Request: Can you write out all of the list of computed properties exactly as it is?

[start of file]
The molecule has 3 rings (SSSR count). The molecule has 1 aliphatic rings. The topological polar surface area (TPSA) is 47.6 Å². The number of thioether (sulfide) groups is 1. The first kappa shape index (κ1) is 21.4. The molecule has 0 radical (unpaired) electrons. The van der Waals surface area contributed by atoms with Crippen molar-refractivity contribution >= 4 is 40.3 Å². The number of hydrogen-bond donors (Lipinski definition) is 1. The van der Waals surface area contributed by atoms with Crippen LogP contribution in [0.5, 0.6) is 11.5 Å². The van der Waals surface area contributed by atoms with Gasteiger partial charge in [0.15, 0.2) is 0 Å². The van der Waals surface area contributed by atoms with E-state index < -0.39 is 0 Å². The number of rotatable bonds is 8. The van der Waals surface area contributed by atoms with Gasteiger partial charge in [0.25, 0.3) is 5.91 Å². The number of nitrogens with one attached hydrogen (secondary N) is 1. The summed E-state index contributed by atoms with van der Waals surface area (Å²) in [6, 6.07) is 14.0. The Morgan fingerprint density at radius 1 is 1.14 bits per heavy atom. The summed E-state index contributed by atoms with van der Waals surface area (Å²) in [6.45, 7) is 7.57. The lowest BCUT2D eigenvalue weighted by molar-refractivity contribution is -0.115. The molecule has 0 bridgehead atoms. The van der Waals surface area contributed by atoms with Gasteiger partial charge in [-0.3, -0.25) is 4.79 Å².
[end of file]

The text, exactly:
The molecule has 3 rings (SSSR count). The molecule has 1 aliphatic rings. The topological polar surface area (TPSA) is 47.6 Å². The number of thioether (sulfide) groups is 1. The first kappa shape index (κ1) is 21.4. The molecule has 0 radical (unpaired) electrons. The van der Waals surface area contributed by atoms with Crippen molar-refractivity contribution >= 4 is 40.3 Å². The number of hydrogen-bond donors (Lipinski definition) is 1. The van der Waals surface area contributed by atoms with Crippen LogP contribution in [0.5, 0.6) is 11.5 Å². The van der Waals surface area contributed by atoms with Gasteiger partial charge in [0.15, 0.2) is 0 Å². The van der Waals surface area contributed by atoms with E-state index < -0.39 is 0 Å². The number of rotatable bonds is 8. The van der Waals surface area contributed by atoms with Gasteiger partial charge in [0.25, 0.3) is 5.91 Å². The number of nitrogens with one attached hydrogen (secondary N) is 1. The summed E-state index contributed by atoms with van der Waals surface area (Å²) in [6, 6.07) is 14.0. The Morgan fingerprint density at radius 1 is 1.14 bits per heavy atom. The summed E-state index contributed by atoms with van der Waals surface area (Å²) in [6.45, 7) is 7.57. The lowest BCUT2D eigenvalue weighted by molar-refractivity contribution is -0.115. The molecule has 0 bridgehead atoms. The van der Waals surface area contributed by atoms with Gasteiger partial charge in [-0.3, -0.25) is 4.79 Å².